Vinsamlegast notið þetta auðkenni þegar þið vitnið til verksins eða tengið í það: http://hdl.handle.net/1946/12996
By far the greatest source of pollution to the ocean is the waste material introduced in to oceans from land. Even greater in volume than municipal wastes are industrial wastes. Industrial wastes are either introduced directly into the ocean through outfalls or indirectly through river systems that eventually run into ocean, or through the atmosphere, entering the ocean in rainfall. Liquid wastes from factories increasingly are becoming more chemically sophisticated as newer forms of synthetic products are invented. These chemicals wastes may interact synergistically in the ocean (just as smog is a synergistic interaction of chemicals in the atmosphere), sometimes creating unprecedented problems for human and animal health. A less intentional but nevertheless important source of pollution is agriculture runoff; the use of chemical pesticides and artificial fertilizers in farming results in river contamination and eventually oceanic contamination.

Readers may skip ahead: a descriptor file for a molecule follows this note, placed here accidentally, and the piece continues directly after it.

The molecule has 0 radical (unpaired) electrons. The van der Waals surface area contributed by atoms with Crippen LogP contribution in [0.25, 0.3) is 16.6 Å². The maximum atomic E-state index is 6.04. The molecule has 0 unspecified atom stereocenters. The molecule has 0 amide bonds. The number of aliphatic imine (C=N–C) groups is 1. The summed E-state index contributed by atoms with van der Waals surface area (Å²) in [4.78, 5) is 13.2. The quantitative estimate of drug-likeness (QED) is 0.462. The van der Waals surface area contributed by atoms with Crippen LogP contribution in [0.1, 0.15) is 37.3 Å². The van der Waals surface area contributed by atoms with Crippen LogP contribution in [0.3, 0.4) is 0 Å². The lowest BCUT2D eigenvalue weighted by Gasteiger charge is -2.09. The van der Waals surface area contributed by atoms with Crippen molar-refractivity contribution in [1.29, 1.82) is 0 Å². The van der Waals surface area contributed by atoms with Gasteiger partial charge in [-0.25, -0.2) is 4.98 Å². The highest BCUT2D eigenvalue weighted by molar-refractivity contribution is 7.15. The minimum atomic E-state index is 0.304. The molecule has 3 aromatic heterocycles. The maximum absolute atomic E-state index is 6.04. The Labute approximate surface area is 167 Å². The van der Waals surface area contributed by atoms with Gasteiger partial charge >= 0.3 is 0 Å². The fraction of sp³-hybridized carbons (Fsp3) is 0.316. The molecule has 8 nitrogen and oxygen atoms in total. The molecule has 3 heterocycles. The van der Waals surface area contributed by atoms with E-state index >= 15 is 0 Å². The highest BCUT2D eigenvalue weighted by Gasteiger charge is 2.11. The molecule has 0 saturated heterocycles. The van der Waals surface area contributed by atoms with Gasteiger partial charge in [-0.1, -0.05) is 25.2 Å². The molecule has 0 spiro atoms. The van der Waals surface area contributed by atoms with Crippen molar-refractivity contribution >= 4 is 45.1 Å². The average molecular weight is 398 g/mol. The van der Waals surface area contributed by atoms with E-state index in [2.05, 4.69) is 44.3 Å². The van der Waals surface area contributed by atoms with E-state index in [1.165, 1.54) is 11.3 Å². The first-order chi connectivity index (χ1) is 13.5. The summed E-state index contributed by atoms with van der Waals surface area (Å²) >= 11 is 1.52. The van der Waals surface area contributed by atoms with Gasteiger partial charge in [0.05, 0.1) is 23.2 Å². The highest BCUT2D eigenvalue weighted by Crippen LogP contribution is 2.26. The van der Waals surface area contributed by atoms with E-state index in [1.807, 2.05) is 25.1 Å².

The first regional agreement on control of land-based pollution was the Paris Convention for the Prevention of the Marine Environment from Land-based Sources, which covered the North Sea and parts of the North-East Atlantic and Arctic Oceans, it was replaced with the 1992 OSPAR Convention and we can say it contains relatively advanced rules and mechanisms to all land-based marine pollution matters.
It must be admitted, however, that overall attempts to deal with land-based marine pollution at the international level have been made only in the form of less formal instruments. It is unavoidable to conclude that the regulation at the international level remains a fragile. A problem arising here is why the regulation of the land-based marine pollution remains inadequate at the international level.